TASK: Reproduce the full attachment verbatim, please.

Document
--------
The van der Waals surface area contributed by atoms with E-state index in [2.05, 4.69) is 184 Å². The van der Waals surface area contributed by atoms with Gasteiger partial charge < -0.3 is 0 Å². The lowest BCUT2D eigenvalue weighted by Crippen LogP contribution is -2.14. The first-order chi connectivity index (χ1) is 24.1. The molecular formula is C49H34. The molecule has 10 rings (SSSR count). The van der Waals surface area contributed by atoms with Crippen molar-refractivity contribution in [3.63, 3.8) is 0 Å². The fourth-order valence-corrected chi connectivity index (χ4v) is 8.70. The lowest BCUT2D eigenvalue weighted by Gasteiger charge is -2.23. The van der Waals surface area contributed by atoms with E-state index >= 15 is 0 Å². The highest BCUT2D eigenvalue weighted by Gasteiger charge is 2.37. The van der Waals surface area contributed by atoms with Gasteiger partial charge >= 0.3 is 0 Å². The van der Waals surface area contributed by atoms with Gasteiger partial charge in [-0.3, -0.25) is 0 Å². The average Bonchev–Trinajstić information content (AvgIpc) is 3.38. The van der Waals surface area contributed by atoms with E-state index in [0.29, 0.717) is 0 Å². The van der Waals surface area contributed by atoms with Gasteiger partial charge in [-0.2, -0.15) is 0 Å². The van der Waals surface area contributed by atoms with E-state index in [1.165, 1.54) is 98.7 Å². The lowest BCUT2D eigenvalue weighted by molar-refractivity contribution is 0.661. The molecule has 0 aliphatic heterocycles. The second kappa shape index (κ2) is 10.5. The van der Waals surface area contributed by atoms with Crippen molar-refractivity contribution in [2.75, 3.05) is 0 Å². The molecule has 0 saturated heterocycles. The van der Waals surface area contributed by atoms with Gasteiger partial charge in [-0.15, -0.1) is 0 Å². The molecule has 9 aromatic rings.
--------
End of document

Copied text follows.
The van der Waals surface area contributed by atoms with E-state index in [2.05, 4.69) is 184 Å². The van der Waals surface area contributed by atoms with Gasteiger partial charge < -0.3 is 0 Å². The lowest BCUT2D eigenvalue weighted by Crippen LogP contribution is -2.14. The first-order chi connectivity index (χ1) is 24.1. The molecular formula is C49H34. The molecule has 10 rings (SSSR count). The van der Waals surface area contributed by atoms with Crippen molar-refractivity contribution in [3.63, 3.8) is 0 Å². The fourth-order valence-corrected chi connectivity index (χ4v) is 8.70. The lowest BCUT2D eigenvalue weighted by Gasteiger charge is -2.23. The van der Waals surface area contributed by atoms with E-state index >= 15 is 0 Å². The highest BCUT2D eigenvalue weighted by Gasteiger charge is 2.37. The van der Waals surface area contributed by atoms with Gasteiger partial charge >= 0.3 is 0 Å². The van der Waals surface area contributed by atoms with Gasteiger partial charge in [-0.3, -0.25) is 0 Å². The average Bonchev–Trinajstić information content (AvgIpc) is 3.38. The van der Waals surface area contributed by atoms with E-state index in [0.29, 0.717) is 0 Å². The van der Waals surface area contributed by atoms with Gasteiger partial charge in [-0.2, -0.15) is 0 Å². The van der Waals surface area contributed by atoms with E-state index in [1.165, 1.54) is 98.7 Å². The lowest BCUT2D eigenvalue weighted by molar-refractivity contribution is 0.661. The molecule has 0 aliphatic heterocycles. The second kappa shape index (κ2) is 10.5. The van der Waals surface area contributed by atoms with Crippen molar-refractivity contribution in [2.75, 3.05) is 0 Å². The molecule has 0 saturated heterocycles. The van der Waals surface area contributed by atoms with Gasteiger partial charge in [-0.15, -0.1) is 0 Å². The molecule has 9 aromatic rings.